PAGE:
• 1 An opening statement should contain an outline of competent facts which the prosecutor in good faith expects to prove (People v. Weller (1970), 123 Ill. App.2d 421, 258 N.E.2d 806; see People v. Bolton (1976), 35 Ill. App.3d 965, 343 N.E.2d 190), and, while it is improper to make comments during the opening statement on evidence that is not produced at trial (People v. Warmack (1979), 73 Ill. App.3d 783, 392 N.E.2d 334; People v. Rogers (1976), 42 Ill. App.3d 499, 356 N.E.2d 413), evidence of the escape or attempted escape of an accused while in custody is admissible as a fact raising a presumption of guilt (People v. Gambino (1957), 12 Ill.2d 29, 145 N.E.2d 42, cert. denied (1958), 356 U.S. 904, 2 L.Ed.2d 582, 78 S.Ct. 566; People v. Curtis (1972), 7 Ill. App.3d 520, 288 N.E.2d 35). It is thus a proper topic for discussion in an opening statement, and therefore we find that the court did not err in overruling the objection to the prosecutor's comments in his opening statement concerning escape.

• 2 At trial, Officer Moser testified that after he left defendant in the hospital X-ray room, the technician came out and asked where his prisoner was. An objection was made as to further testimony as to escape, and a voir dire examination of Moser and his partner was then held — after which the court sustained an objection to testimony concerning any escape from the hospital on the basis of its belief that a conclusion could be drawn that defendant was fleeing because of charges made by his girl friend (Dwanda Beard) rather than because of the offenses involving Cheryl Poole. This ruling was incorrect, as it appears to be well established that evidence of escape is admissible even though the accused is being held on more than one charge. In People v. Sheridan (1977), 51 Ill. App.3d 963, 967, 367 N.E.2d 422, 425, cert. denied (1978), 435 U.S. 975, 56 L.Ed.2d 68, 98 S.Ct. 1622, the court said the following:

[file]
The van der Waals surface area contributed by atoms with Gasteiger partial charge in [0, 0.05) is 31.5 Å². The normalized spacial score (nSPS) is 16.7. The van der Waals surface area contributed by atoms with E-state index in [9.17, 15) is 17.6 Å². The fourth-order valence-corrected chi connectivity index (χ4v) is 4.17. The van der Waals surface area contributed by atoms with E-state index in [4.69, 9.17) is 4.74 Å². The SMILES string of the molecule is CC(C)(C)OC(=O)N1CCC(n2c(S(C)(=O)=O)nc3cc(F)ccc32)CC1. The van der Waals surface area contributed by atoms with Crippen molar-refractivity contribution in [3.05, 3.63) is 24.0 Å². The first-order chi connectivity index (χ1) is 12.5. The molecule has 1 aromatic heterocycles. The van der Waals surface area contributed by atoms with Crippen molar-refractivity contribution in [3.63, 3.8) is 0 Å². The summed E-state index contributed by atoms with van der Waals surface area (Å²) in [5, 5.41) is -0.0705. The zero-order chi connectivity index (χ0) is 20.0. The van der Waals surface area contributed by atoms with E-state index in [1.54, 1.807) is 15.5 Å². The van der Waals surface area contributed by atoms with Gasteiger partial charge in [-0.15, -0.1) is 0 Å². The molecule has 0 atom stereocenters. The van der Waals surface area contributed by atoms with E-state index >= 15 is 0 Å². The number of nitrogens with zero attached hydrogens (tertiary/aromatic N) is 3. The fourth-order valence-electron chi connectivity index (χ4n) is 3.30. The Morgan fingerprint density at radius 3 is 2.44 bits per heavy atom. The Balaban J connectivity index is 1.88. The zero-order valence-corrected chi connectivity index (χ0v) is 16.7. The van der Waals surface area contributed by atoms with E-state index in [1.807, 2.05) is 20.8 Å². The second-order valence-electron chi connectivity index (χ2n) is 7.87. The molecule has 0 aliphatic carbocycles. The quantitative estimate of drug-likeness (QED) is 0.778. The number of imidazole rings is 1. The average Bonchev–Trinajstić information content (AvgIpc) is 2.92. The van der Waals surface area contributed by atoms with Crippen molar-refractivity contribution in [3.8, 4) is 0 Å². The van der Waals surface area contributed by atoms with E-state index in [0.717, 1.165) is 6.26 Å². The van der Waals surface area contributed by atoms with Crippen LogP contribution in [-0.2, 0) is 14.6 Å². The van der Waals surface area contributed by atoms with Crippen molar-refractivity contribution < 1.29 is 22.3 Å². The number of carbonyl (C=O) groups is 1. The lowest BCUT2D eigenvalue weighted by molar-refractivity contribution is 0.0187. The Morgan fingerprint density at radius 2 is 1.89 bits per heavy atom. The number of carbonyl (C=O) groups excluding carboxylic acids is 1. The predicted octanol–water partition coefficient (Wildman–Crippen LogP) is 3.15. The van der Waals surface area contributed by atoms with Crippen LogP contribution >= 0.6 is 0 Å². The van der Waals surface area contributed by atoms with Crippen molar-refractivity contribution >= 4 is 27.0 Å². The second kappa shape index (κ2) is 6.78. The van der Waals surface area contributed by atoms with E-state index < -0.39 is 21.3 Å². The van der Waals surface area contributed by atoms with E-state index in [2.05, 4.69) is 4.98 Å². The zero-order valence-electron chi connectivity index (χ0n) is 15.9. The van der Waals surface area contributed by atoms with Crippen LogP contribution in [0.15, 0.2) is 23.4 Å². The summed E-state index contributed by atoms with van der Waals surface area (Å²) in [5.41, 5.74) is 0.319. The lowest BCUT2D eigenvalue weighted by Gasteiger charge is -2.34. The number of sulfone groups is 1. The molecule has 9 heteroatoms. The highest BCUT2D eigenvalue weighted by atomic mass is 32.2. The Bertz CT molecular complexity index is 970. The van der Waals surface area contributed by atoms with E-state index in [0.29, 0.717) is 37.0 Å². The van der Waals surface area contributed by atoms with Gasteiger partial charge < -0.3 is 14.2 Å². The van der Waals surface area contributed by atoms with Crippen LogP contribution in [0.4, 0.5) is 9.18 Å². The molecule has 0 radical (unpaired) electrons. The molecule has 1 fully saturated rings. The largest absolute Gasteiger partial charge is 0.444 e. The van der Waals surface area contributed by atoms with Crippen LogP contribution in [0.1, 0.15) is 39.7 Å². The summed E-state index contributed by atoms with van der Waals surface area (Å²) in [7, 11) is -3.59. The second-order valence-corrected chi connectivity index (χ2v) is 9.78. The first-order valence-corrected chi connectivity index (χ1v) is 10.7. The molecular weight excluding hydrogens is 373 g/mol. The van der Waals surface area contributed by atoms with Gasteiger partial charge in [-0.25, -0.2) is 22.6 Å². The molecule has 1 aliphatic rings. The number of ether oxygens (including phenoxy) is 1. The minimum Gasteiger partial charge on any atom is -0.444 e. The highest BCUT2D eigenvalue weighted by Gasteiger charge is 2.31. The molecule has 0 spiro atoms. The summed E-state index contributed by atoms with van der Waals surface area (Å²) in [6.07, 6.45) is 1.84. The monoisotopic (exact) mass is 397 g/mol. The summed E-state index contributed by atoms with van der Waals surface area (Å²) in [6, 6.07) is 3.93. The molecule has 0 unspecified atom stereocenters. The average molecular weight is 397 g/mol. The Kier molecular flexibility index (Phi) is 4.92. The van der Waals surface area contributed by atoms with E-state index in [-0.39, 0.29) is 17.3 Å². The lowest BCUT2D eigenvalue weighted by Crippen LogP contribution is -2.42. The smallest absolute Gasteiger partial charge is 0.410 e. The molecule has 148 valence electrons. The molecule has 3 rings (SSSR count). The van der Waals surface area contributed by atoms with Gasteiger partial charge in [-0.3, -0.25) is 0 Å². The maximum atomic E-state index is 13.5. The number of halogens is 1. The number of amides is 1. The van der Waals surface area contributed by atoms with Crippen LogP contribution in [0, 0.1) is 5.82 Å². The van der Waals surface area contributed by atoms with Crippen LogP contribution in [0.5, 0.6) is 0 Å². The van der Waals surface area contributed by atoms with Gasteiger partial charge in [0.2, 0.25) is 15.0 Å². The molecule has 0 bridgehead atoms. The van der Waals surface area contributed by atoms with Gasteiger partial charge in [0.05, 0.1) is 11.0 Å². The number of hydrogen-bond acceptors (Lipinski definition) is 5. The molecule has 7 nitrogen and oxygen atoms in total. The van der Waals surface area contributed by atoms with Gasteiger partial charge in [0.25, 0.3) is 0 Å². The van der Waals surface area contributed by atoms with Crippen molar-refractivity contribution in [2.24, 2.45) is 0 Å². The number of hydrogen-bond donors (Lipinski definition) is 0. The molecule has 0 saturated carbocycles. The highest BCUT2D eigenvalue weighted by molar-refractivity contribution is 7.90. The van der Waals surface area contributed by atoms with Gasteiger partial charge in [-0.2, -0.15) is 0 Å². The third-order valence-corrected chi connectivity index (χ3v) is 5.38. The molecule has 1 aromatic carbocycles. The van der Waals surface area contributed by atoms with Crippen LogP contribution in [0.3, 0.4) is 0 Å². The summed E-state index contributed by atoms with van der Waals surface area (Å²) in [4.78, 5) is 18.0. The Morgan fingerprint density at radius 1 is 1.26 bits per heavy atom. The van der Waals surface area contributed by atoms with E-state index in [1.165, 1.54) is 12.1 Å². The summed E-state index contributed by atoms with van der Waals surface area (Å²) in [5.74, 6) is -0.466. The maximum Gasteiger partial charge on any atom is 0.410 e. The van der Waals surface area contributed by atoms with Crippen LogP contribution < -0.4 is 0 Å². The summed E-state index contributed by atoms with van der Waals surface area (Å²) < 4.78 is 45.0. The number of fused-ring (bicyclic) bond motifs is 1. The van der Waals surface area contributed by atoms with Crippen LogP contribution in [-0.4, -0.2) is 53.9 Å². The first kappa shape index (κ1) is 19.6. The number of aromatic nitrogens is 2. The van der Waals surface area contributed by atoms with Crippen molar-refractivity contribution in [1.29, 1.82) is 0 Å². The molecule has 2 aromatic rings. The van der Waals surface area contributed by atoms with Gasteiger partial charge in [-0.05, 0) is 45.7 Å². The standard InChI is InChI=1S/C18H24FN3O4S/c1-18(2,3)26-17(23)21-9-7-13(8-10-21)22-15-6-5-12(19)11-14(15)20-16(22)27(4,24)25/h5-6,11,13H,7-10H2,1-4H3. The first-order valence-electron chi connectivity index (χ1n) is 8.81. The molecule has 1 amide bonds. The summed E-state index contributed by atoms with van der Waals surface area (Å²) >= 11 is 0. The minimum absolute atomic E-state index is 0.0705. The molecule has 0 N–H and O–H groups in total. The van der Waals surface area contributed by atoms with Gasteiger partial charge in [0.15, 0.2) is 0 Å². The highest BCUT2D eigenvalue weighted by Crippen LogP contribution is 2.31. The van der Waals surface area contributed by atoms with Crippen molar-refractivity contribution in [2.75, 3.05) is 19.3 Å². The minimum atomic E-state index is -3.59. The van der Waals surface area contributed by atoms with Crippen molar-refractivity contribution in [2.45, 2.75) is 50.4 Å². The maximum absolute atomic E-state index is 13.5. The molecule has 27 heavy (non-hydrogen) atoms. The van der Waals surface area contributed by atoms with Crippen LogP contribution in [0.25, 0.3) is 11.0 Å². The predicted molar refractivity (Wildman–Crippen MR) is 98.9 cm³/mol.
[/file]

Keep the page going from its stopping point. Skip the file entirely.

"The first argument advanced is that evidence of an escape is not relevant when defendant is being held on more than one charge since any circumstantial evidence of guilt derived from the fact of the escape attempt is negated where it is possible defendant sought to escape from the second charge. The above position, however, has never been followed in Illinois. Rather, we feel the fact that defendant is being held on more than one charge should only go to the weight of the inference to be drawn from the fact of the escape attempt since the defendant may offer any proof which would explain the circumstances surrounding his escape or escape attempt."

See also People v. Harris (1972), 52 Ill.2d 558, 288 N.E.2d 385; People v. Ligon (1973), 15 Ill. App.3d 746, 305 N.E.2d 212; People v. Neiman ...